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As an Israeli, I Oppose the Occupation

The Undergraduate Council’s vote to fund Israeli Apartheid Week generated more conversation than anyone had expected. When prominent newspapers framed the UC decision as controversial, and when members of Harvard Hillel claimed that IAW risks the safety of Jewish students on campus, there is a need to remind ourselves of some definitions that were lost during this week.

I am an Israeli Jewish student and I am against the appeals made by some Hillel members to the UC. I am against the occupation, but my religion has nothing to do with it and neither does anyone else's religion. The situation in Israel-Palestine is political and is a matter of human rights and justice, not one of ideology or religion as we so often hear.

The fact that certain Jewish students feel attacked by IAW has no connection to their religious affiliation. These students feel attacked because of their political views. They feel attacked because they support a country that was politically criticized and condemned during the events held last week. As a Jewish Israeli student, IAW did not deal with my religion. It did, however, challenge the political actions of the country I come from. As long as we wish to adhere to democratic values, IAW, as any other political activity, should not be silenced.

The blur between anti-Semitism and criticism of Israel is a phenomenon that we should all resist. A religion and a government's policy are fundamentally different things. Anti-Semitism and anti-Zionism are not the same, and we should refrain from putting them under the same umbrella.

The fact that we even need to emphasize this raises concerns. Claiming that by criticizing Israel one makes a claim about Jewish people in general is in fact an anti-Semitic statement. There are many Jewish people around the world that have no connection to Israel. Jewish people, like anyone else, have the right to adopt their own political views. Attributing Zionism to any Jewish student on this campus violates their right to freedom of thought and as a Jewish student, I am glad that the UC decided to differentiate between the two.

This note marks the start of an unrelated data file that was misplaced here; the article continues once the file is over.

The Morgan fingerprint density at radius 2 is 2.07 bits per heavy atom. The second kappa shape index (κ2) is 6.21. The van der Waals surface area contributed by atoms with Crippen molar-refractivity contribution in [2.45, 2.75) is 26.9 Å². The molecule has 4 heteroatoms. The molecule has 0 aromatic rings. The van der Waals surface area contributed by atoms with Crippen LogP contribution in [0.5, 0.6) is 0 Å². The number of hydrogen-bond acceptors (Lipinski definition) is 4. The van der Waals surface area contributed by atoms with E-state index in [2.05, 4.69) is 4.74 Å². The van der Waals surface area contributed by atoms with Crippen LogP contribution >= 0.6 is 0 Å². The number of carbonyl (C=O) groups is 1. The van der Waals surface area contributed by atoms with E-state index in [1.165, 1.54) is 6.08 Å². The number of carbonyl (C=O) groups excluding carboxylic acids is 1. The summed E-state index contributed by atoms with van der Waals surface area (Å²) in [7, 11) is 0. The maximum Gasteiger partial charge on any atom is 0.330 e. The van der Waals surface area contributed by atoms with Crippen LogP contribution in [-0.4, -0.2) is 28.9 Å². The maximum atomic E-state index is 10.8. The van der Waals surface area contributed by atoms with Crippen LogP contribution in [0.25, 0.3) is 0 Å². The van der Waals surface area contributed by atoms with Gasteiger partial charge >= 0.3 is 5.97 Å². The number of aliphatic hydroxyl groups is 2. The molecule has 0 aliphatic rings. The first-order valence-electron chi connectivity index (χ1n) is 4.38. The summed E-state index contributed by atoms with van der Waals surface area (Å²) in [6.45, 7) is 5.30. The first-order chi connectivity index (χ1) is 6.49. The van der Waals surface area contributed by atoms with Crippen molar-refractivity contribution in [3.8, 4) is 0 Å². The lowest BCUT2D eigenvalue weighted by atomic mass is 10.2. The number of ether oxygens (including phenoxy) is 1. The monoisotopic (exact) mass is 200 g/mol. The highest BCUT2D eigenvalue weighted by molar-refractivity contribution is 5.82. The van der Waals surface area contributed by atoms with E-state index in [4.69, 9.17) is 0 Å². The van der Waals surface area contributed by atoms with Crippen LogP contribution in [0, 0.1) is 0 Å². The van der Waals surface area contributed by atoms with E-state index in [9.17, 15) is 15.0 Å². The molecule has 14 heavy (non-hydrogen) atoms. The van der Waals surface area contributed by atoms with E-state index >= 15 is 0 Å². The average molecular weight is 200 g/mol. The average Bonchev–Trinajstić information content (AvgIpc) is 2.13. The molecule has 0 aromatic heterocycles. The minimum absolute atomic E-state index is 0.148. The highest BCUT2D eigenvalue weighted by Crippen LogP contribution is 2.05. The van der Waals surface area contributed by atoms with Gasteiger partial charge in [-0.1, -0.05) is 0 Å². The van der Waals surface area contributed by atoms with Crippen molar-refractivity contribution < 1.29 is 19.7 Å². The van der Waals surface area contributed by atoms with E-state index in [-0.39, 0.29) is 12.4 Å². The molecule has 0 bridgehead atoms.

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Many people make this exact mistake by starting with a political argument that slowly slips into a religious one, until the two seemed unseparated. This silences voices that should be heard and we should resist that. Today, students know that by criticizing Israel they take the risk of being falsely accused of anti-Semitism. I am an Israeli Jewish student and I criticize my government; would you call me anti-Semitic? I have spent 22 years there, all my beloved ones are there, together with my past and probably my future. But those years have brought me, like other editorial contributors, to be “silent no longer.” Unlike them, however, I say silence no more to the occupation.

When you spend years in Israel you have two choices: seeing the occupation or closing your eyes in front of it. Twenty-two years were absolutely enough for me to see that we live under a system that discriminates between people based on their national identity. Twenty-two years were enough to see houses in the West Bank and East Jerusalem being demolished by Israel in front of their Palestinians owners’ eyes. It was enough to see the Israeli settlers’ freedom of movement in stark contrast to the harsh restrictions on Palestinians’ movement, it was enough to see the deprivation of water, the arrests of children and the bombings on Gaza. Twenty-two years on this land were enough, and are definitely too long, to say silence no more to the occupation.

We should all remain silent no more in the face of those who wish to prevent freedom of speech on our campus as well. Falsely accusing students who take political stands of anti-Semitism hurts our fundamental right to speak. I chose to participate in a student panel held at the beginning of the week, because of my political beliefs, because as an Israeli and as a human being I resist the occupation and support human rights. In the panel, I was asked whether I am afraid to voice my political opinions in this campus. More than anything else, the silence of voices is what we should all be afraid of, if not terrified of.

We should all say: silence no more. During the last week, Harvard students said it loudly.

Oren Rimon Or ’22 lives in Weld Hall.

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